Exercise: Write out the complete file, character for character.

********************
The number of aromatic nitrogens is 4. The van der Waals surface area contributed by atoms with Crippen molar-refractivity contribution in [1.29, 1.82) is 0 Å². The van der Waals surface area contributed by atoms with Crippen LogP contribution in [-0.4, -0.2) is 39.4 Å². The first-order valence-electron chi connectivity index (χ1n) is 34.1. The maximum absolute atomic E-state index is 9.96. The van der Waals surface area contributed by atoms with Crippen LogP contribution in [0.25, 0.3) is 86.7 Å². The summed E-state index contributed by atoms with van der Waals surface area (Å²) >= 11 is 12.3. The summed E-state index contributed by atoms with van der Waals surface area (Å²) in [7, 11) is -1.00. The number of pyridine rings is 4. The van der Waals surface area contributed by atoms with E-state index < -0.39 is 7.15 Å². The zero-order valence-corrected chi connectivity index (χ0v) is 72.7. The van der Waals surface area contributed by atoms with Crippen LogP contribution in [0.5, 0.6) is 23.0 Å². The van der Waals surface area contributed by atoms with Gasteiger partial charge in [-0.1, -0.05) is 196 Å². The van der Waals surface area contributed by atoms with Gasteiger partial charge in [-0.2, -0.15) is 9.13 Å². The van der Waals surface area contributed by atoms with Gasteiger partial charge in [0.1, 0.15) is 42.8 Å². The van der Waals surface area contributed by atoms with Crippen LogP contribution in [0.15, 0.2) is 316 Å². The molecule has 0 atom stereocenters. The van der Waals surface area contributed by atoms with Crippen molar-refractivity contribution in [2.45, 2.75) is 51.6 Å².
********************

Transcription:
The number of aromatic nitrogens is 4. The van der Waals surface area contributed by atoms with Crippen molar-refractivity contribution in [1.29, 1.82) is 0 Å². The van der Waals surface area contributed by atoms with Crippen LogP contribution in [-0.4, -0.2) is 39.4 Å². The first-order valence-electron chi connectivity index (χ1n) is 34.1. The maximum absolute atomic E-state index is 9.96. The van der Waals surface area contributed by atoms with Crippen LogP contribution in [0.25, 0.3) is 86.7 Å². The summed E-state index contributed by atoms with van der Waals surface area (Å²) >= 11 is 12.3. The summed E-state index contributed by atoms with van der Waals surface area (Å²) in [7, 11) is -1.00. The number of pyridine rings is 4. The van der Waals surface area contributed by atoms with E-state index < -0.39 is 7.15 Å². The zero-order valence-corrected chi connectivity index (χ0v) is 72.7. The van der Waals surface area contributed by atoms with Crippen LogP contribution in [0.5, 0.6) is 23.0 Å². The van der Waals surface area contributed by atoms with Gasteiger partial charge in [-0.1, -0.05) is 196 Å². The van der Waals surface area contributed by atoms with Gasteiger partial charge in [-0.2, -0.15) is 9.13 Å². The van der Waals surface area contributed by atoms with Gasteiger partial charge in [0.1, 0.15) is 42.8 Å². The van der Waals surface area contributed by atoms with Crippen LogP contribution in [0.15, 0.2) is 316 Å². The molecule has 0 atom stereocenters. The van der Waals surface area contributed by atoms with Crippen molar-refractivity contribution in [2.45, 2.75) is 51.6 Å².